college paper

What Kind of Paper Does Your Professor Want to See?

When students get an assignment for a “paper,” many times they don’t have a clue what kind of paper it is. Too many times, they assume it’s an essay, full of opinions, like just about every paper they’ve written in high school. They think a college paper is just another paper.

But there are several kinds of college paper, and unless you’re in an English or Journalism class, it’s a fair bet that your paper is not an essay.

college paper

Here are three main types of non-essay papers that you might get assigned in college, and how to tell the difference between them.

1. The annotated bibliography.

Annotated bibliographies talk about the individual sources you’ve looked at. What does this book say about your topic? What does that article say about it?

A paragraph out of an annotated bibliography might look something like this:

Martinez and his colleagues discuss the issue of social disorganization and its relationship to poverty. Through qualitative interviews with a random sample of people living in purposefully selected, economically distressed areas, they find that social disorganization and poverty are tightly related to each other (pages 32 – 46), and discuss possible solutions both at the individual level and at the institutional level (pages 154-163).

Annotated bibliographies can take a number of specific forms, but one common one is for you to define a topic and then discuss four or six (or ten) sources that talk about that topic, in terms of what that source says about the topic. Annotated bibliographies, therefore, are source-focused.

2. The literature review.

Literature reviews pull together several different sources and discuss their common ideas. The focus is no longer on the sources, but their shared ideas.

A paragraph out of a literature review might look something like this:

Poverty’s relationship to social disorganization comes earlier than social disorganization’s relationship to crime, and this relationship appears in the literature in several ways. One way is when poor residents do not have the money, time, or energy to improve socially disorganized situations in their homes and neighborhoods. This can show up as lacking the money to pay for marriage licenses or divorce proceedings (Jones and Baldwin 2005:340) or get therapy for family relationship issues (Kolowitz et al 1986:112); lacking time and energy to repair damaged homes and lawns (Martinez and Marquez 2001:41; Kolowitz et al 1996:102) or to get acquainted with new neighbors (Jing and Kokossa 1997:79); and lacking all three when trying to find legitimate work, childcare, or economic assistance (Mackey 2011:186; Kolowitz et al 1986:117). Another indicator of this relationship is when the lack of legitimate opportunities in an area are related to an overall disinvestment in the neighborhood and its residents, both by the city or town, and by companies that might otherwise provide such opportunities (Jackson 2007:344).

Literature reviews may be compare-and-contrast (find three sources that support gun control and three that don’t, and compare them) or they may just be a straight list, as above. Either way, a literature review is shared idea-focused.

3. The research paper.

Research papers present an argument about the relationship between two or more topics. They go beyond a literature review because they use the data from the literature to support the argument they are building.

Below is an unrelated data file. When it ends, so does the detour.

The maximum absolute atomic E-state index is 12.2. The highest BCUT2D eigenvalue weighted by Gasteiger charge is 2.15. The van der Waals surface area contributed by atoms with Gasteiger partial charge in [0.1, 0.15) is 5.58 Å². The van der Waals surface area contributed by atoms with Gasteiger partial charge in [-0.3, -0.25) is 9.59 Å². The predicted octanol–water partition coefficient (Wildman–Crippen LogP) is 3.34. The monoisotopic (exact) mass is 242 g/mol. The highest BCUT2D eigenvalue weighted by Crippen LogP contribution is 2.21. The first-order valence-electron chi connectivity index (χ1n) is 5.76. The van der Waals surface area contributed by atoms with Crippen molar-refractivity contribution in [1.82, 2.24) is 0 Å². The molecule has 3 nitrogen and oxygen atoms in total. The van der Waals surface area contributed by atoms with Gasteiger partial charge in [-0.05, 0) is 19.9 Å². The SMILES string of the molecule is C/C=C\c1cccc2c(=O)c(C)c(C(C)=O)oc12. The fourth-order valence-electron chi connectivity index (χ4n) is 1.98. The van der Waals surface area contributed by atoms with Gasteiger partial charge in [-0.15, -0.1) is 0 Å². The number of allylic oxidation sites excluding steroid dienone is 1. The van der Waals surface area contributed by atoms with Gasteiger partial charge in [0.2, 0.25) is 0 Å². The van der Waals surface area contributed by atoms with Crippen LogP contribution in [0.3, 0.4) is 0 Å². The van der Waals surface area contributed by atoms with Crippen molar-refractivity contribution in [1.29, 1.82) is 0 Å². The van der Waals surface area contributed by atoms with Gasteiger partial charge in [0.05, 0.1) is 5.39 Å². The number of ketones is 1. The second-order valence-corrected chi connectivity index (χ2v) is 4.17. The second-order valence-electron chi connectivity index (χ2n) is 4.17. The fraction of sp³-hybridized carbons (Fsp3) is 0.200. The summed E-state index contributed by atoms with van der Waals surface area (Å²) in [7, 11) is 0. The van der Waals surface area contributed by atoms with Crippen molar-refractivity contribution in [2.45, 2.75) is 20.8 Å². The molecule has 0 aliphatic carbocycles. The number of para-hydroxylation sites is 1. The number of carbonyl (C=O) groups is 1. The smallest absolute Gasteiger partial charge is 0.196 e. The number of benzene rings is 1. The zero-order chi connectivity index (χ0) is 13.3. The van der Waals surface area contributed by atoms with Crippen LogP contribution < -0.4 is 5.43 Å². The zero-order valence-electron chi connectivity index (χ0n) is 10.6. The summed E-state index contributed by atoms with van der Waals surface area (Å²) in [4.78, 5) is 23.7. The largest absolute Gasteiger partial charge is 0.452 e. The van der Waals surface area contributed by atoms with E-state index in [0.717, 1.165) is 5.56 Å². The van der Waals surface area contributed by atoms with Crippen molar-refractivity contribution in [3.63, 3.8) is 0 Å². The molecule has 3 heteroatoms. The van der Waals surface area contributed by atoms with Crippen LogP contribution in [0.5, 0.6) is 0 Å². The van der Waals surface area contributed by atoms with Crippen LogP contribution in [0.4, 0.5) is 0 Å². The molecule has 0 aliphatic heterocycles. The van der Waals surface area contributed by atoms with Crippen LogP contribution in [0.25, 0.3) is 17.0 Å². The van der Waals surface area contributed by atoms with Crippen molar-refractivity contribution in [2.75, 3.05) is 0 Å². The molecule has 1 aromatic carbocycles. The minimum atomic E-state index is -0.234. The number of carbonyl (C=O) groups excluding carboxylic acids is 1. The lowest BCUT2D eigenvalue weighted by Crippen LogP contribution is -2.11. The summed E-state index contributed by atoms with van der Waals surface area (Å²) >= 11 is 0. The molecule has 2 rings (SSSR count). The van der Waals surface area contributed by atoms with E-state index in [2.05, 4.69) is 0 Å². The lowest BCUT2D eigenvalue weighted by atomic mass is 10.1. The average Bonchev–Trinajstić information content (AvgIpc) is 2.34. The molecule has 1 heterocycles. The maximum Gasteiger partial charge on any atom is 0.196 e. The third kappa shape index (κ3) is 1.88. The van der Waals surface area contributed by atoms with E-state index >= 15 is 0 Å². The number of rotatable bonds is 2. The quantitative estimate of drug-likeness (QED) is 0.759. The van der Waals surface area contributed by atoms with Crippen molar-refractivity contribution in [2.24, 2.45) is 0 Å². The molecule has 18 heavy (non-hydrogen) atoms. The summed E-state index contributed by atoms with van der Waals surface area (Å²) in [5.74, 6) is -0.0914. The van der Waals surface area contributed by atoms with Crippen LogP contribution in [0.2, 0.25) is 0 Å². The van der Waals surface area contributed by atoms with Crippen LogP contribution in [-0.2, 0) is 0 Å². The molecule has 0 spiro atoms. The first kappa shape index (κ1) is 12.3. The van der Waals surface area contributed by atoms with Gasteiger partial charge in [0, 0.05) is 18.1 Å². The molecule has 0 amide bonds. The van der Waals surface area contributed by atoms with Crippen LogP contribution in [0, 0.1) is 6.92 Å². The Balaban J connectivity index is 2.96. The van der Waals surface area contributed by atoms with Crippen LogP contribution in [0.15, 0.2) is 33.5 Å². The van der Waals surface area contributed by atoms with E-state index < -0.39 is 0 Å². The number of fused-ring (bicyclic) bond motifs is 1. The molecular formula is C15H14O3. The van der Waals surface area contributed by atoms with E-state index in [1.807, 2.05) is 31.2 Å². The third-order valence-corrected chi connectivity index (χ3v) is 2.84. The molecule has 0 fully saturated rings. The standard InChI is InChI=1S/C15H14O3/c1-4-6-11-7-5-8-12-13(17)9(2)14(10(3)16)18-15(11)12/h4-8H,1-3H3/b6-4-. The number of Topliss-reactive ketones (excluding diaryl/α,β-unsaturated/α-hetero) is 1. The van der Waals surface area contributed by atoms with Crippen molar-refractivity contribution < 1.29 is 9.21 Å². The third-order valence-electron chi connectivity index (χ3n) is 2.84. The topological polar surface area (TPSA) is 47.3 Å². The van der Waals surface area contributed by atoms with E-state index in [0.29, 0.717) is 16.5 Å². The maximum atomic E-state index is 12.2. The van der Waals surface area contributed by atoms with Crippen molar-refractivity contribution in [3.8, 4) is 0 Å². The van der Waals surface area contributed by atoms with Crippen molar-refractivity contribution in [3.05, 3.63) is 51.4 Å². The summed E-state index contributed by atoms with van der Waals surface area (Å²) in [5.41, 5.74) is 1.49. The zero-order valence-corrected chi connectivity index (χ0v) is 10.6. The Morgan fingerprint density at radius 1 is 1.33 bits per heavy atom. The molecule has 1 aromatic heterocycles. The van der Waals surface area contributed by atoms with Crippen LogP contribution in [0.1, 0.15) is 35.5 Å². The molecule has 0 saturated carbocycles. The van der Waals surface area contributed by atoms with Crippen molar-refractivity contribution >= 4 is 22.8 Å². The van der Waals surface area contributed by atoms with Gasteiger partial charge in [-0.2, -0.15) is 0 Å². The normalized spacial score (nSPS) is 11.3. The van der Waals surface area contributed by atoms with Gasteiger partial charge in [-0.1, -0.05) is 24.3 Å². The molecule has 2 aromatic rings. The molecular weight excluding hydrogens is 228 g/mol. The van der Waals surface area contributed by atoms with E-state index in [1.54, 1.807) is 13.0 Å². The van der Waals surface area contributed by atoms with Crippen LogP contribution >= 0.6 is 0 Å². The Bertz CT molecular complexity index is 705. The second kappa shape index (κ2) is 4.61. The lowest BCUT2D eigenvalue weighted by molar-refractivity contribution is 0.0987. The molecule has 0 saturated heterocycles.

A paragraph out of a research paper might look something like this:

While poverty is well-known in disorganized neighborhoods, the usual assumption is that the disorganization causes the poverty (Chatham 2014; Kolowitz et al 1986). However, there is evidence to suggest that the cause-effect relationship is reversed, or at least reciprocal, between disorganization and poverty. For example, poor residents do not have the money, time, or energy to improve socially disorganized situations in their homes and neighborhoods. This can show up as lacking the money to pay for marriage licenses or divorce proceedings (Jones and Baldwin 2005:340) or get therapy for family relationship issues (Kolowitz et al 1986:112); lacking time and energy to repair damaged homes and lawns (Martinez and Marquez 2001:41; Kolowitz et al 1996:102) or to get acquainted with new neighbors (Jing and Kokossa 1997:79); and lacking all three when trying to find legitimate work, childcare, or economic assistance (Mackey 2011:186; Kolowitz et al 1986:117). It is hard to take seriously the idea that cleaning up the disorganization will fix the poverty problem, but it cannot be denied that poverty makes these problems far worse than they would be otherwise.

Research papers are supporting an argument. Note that although the literature review and research paper paragraphs look pretty similar, they are not the same. The literature review is idea-focused, while the research paper is argument-focused.

Tying It Together

So how do you know which college paper your professor wants? Simple. Look at the requirements for the paper. Do they want you to talk about the sources (annotated bibliography), collect and discuss the ideas (literature review), or make an argument (research paper)? Once you know that, you’re going to be much more informed about what kind of paper you’re supposed to be writing!

You May Also Be Interested In…
Page Count is Just Professor Shorthand
The ACE Method for Choosing a Paper Topic
Making Citations Easy
Three Things To Know About Research
The Too-Many-Ideas Problem

 

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